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“Not too hot, not too cold. Just right”

Luca Cotta Ramusino 18 Nov 2013

Around 38% of all UK emissions are related to heat of some kind and a large proportion to heating in buildings. In schools, heating often accounts for the largest proportion of energy use and emissions.

So, how do you assess and improve the heating performance of a building?

BAM FM manages a range of buildings for our customers (including schools, hospitals and offices) and we work with occupiers across the estate to improve energy efficiency and provide comfortable, healthy and productive spaces. Providing efficient heating is a major part of this.

There are a range of approaches, but two very useful and simple tools stand out: the scatterplot chart and the CUSUM (cumulative sum of differences) analysis. Both are based on your heating consumption (e.g. units of gas used taken from metering or billing) and a measure of how cold the weather has been (e.g. heating degree days, which are a measure of how much heating is needed in buildings based on how cold it is…the more degree days there have been over a period, the colder it’s been. Learn more here).

The scatterplot chart

If you plot your heating energy use against degree days for the same period you should come up with a chart like the one below, based on one of our recently built academies in the Midlands.

As expected, colder weather (i.e. higher degree days) requires more gas to keep the building warm. By analysing data in this way and plotting the trend line we can help to highlight how energy efficient heating systems are.

The chart shows there are times during cold weather that we don’t even need to heat the building (where little to no gas is used despite the cold weather indicated by degree days). This is achieved through a combination of efficient insulation and solar gains (making use of ‘free heat’).

Ideally we want to see high gas consumption alongside high degree days. This shows there is a high correlation between energy use and colder weather, which means heating systems are operating pretty efficiently.

Any spread sheet application will calculate a correlation coefficient (or R-square) for you. In this case, the value of 0.93 (out of a maximum of 1) indicates exceptionally good correlation between energy use and weather, meaning that plant, distribution and controls all work efficiently to supply a comfortable indoor temperature.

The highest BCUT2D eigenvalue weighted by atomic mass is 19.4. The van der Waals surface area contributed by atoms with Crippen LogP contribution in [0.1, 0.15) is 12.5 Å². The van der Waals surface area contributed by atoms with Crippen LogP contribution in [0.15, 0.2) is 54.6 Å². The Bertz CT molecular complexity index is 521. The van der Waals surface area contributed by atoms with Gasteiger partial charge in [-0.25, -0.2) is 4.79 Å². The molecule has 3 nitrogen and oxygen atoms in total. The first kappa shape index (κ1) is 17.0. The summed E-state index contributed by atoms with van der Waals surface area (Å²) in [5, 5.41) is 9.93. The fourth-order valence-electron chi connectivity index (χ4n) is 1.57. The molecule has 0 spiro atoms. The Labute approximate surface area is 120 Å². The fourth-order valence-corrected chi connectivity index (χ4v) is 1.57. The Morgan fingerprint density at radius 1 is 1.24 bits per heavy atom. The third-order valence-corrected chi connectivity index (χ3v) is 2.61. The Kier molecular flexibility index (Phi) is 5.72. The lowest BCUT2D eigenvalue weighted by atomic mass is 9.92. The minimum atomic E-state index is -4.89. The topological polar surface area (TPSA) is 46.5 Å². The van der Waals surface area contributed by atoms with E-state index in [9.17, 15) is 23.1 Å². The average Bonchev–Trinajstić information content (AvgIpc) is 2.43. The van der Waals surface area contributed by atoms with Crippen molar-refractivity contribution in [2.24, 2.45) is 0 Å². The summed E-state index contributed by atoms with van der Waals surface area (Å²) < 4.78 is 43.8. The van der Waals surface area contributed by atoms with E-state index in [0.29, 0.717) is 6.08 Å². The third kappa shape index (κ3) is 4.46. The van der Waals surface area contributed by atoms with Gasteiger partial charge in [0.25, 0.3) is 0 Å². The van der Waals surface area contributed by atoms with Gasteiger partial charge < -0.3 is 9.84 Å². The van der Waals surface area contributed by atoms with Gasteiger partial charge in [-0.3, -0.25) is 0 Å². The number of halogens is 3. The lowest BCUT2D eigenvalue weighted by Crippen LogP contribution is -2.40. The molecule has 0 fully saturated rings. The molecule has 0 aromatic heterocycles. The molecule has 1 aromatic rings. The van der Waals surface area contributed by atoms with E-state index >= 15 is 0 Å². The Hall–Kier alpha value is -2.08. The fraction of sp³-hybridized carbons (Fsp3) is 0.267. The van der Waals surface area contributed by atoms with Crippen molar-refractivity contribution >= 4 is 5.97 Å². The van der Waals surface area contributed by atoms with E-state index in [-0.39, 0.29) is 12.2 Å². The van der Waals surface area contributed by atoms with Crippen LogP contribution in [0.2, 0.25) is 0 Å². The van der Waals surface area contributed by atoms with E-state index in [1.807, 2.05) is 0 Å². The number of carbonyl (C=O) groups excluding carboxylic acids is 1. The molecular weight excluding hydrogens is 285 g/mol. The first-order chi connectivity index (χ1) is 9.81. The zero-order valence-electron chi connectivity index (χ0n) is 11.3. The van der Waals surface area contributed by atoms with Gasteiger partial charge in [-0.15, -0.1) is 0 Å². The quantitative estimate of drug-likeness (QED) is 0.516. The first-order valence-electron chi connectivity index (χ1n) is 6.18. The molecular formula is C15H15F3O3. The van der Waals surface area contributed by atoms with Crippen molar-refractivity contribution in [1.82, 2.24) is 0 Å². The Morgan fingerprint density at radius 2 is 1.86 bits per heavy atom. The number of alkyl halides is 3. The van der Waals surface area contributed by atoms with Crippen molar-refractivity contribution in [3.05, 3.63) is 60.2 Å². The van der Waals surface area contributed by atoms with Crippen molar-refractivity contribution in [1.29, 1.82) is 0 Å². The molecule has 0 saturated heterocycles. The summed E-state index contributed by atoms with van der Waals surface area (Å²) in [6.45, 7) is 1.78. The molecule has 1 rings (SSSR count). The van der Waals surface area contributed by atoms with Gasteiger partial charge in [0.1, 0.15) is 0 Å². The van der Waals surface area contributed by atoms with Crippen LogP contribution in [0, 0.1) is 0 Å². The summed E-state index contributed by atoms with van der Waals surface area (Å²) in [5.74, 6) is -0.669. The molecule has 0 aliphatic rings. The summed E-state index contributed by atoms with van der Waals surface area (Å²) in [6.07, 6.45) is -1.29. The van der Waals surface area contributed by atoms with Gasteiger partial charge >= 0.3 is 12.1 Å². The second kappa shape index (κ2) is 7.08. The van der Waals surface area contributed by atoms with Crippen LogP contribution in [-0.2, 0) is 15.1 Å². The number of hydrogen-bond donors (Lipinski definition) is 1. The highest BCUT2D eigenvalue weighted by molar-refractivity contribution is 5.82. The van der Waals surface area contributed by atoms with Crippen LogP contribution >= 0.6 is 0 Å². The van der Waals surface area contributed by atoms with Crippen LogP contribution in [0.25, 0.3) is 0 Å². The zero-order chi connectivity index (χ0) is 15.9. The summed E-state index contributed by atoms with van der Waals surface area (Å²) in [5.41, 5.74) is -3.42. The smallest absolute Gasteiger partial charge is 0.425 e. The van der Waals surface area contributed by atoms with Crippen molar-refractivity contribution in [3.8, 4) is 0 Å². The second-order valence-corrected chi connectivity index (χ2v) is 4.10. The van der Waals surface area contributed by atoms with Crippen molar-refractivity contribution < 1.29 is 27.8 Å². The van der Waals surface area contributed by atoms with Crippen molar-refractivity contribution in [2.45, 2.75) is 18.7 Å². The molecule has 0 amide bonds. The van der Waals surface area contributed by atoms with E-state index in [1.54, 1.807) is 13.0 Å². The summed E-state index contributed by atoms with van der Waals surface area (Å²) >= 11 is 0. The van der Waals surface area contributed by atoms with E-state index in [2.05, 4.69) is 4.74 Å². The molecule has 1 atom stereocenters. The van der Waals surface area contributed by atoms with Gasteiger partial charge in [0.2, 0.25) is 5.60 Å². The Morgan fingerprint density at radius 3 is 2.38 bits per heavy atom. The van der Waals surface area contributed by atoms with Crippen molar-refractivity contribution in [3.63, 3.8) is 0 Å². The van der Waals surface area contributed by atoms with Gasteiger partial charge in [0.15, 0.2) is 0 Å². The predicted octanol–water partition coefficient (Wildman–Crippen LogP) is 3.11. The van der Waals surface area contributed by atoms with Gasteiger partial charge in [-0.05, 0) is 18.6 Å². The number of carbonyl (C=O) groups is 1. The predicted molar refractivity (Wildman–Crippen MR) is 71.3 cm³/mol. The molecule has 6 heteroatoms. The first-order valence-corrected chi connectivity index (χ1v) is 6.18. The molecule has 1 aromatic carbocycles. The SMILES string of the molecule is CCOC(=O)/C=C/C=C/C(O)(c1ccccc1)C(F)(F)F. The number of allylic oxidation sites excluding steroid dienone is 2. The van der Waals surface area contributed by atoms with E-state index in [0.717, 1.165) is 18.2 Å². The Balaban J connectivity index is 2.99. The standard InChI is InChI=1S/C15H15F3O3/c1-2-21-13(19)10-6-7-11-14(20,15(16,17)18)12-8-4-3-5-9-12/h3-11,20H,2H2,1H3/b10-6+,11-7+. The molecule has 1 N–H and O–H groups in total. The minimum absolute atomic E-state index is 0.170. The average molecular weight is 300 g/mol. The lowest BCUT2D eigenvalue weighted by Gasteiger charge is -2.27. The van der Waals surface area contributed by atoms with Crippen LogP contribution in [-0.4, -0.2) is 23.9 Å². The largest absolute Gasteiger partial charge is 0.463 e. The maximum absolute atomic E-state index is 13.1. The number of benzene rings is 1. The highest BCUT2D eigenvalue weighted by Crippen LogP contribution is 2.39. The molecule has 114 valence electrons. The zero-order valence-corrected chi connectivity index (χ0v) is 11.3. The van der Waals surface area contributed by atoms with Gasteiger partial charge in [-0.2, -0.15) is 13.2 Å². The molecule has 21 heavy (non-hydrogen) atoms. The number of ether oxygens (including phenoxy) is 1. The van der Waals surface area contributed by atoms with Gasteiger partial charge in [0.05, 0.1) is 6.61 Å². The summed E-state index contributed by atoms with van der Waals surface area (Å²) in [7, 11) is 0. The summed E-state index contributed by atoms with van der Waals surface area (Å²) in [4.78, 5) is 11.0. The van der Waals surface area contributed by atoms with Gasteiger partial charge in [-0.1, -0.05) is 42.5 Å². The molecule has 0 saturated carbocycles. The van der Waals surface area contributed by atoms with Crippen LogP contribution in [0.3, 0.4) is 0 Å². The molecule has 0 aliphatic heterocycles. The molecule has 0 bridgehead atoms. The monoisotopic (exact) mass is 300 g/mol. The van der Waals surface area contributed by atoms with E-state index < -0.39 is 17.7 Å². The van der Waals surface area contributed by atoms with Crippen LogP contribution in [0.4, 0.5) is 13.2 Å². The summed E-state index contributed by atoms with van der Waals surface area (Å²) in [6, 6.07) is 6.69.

Cumulative sum of differences or CUSUM analysis

A useful tool in measuring long-term performance is the CUSUM chart. Produced using the same data as the scatterplot, you can use it to check if you’re becoming more energy efficient.

The first step is to calculate how much heating you should have used, based on degree days in a month (this is effectively a ‘prediction’ but after the fact, once you know how cold it’s been). The predicted value can be worked out using the formula shown in the chart above and you can find out more here. Differences on a month by month basis are not that revealing, but the cumulative sum of differences usually is. The chart below is an actual CUSUM for one of our 13,000 m² secondary schools in West Sussex.

The curve consistently pointing down over time demonstrates that the more we’ve learnt about the building, the better we’ve become at managing energy.

The path to energy efficiency

As our example above shows, the ideal is to achieve continual improvements or an acceleration in efficiency. The red line shows the efficiency trend from about September 2009 to March 2010 improving. The green line shows the trend for the most recent period where even greater improvements have been made. This is a clear indication that energy saving measures are working, and the building is operating more efficiently.

As we learn about a building we can introduce new control strategies, operate equipment differently and “tweak” the building management system to squeeze more efficiency out of the whole heating system, helping to reduce costs, emissions and improve comfort for building users.



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